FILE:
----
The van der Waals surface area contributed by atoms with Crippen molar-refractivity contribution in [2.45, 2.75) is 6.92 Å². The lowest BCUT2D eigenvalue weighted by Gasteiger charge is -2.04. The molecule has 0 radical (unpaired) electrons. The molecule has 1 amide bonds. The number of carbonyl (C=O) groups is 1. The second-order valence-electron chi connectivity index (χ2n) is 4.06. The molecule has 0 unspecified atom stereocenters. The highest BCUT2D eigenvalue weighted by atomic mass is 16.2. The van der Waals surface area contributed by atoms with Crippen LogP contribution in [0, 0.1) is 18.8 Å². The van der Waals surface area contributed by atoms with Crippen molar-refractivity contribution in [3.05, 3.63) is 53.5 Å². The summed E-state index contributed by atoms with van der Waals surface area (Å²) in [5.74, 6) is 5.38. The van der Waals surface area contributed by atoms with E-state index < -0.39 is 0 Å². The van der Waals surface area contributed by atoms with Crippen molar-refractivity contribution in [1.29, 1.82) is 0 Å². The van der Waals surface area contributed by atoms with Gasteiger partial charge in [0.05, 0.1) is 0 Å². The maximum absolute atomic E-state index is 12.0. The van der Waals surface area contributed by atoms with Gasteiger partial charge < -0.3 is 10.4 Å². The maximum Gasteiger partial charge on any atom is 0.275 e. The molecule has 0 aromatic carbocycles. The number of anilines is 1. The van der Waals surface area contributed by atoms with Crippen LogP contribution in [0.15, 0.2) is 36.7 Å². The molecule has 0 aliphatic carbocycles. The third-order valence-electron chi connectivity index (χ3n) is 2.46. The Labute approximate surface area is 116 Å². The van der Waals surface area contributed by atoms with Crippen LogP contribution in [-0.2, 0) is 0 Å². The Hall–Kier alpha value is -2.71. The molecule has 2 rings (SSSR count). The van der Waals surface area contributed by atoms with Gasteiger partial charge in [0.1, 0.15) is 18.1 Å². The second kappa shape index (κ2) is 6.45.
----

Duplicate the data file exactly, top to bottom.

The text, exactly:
The van der Waals surface area contributed by atoms with Crippen molar-refractivity contribution in [2.45, 2.75) is 6.92 Å². The lowest BCUT2D eigenvalue weighted by Gasteiger charge is -2.04. The molecule has 0 radical (unpaired) electrons. The molecule has 1 amide bonds. The number of carbonyl (C=O) groups is 1. The second-order valence-electron chi connectivity index (χ2n) is 4.06. The molecule has 0 unspecified atom stereocenters. The highest BCUT2D eigenvalue weighted by atomic mass is 16.2. The van der Waals surface area contributed by atoms with Crippen LogP contribution in [0, 0.1) is 18.8 Å². The van der Waals surface area contributed by atoms with Crippen molar-refractivity contribution in [3.05, 3.63) is 53.5 Å². The summed E-state index contributed by atoms with van der Waals surface area (Å²) in [5.74, 6) is 5.38. The van der Waals surface area contributed by atoms with E-state index < -0.39 is 0 Å². The van der Waals surface area contributed by atoms with Crippen molar-refractivity contribution in [1.29, 1.82) is 0 Å². The van der Waals surface area contributed by atoms with Gasteiger partial charge in [0.05, 0.1) is 0 Å². The maximum absolute atomic E-state index is 12.0. The van der Waals surface area contributed by atoms with Gasteiger partial charge < -0.3 is 10.4 Å². The maximum Gasteiger partial charge on any atom is 0.275 e. The molecule has 0 aromatic carbocycles. The number of anilines is 1. The van der Waals surface area contributed by atoms with Crippen LogP contribution in [0.15, 0.2) is 36.7 Å². The molecule has 0 aliphatic carbocycles. The third-order valence-electron chi connectivity index (χ3n) is 2.46. The Labute approximate surface area is 116 Å². The van der Waals surface area contributed by atoms with Crippen LogP contribution in [-0.2, 0) is 0 Å². The Hall–Kier alpha value is -2.71. The molecule has 2 rings (SSSR count). The van der Waals surface area contributed by atoms with Gasteiger partial charge in [0.1, 0.15) is 18.1 Å². The second kappa shape index (κ2) is 6.45.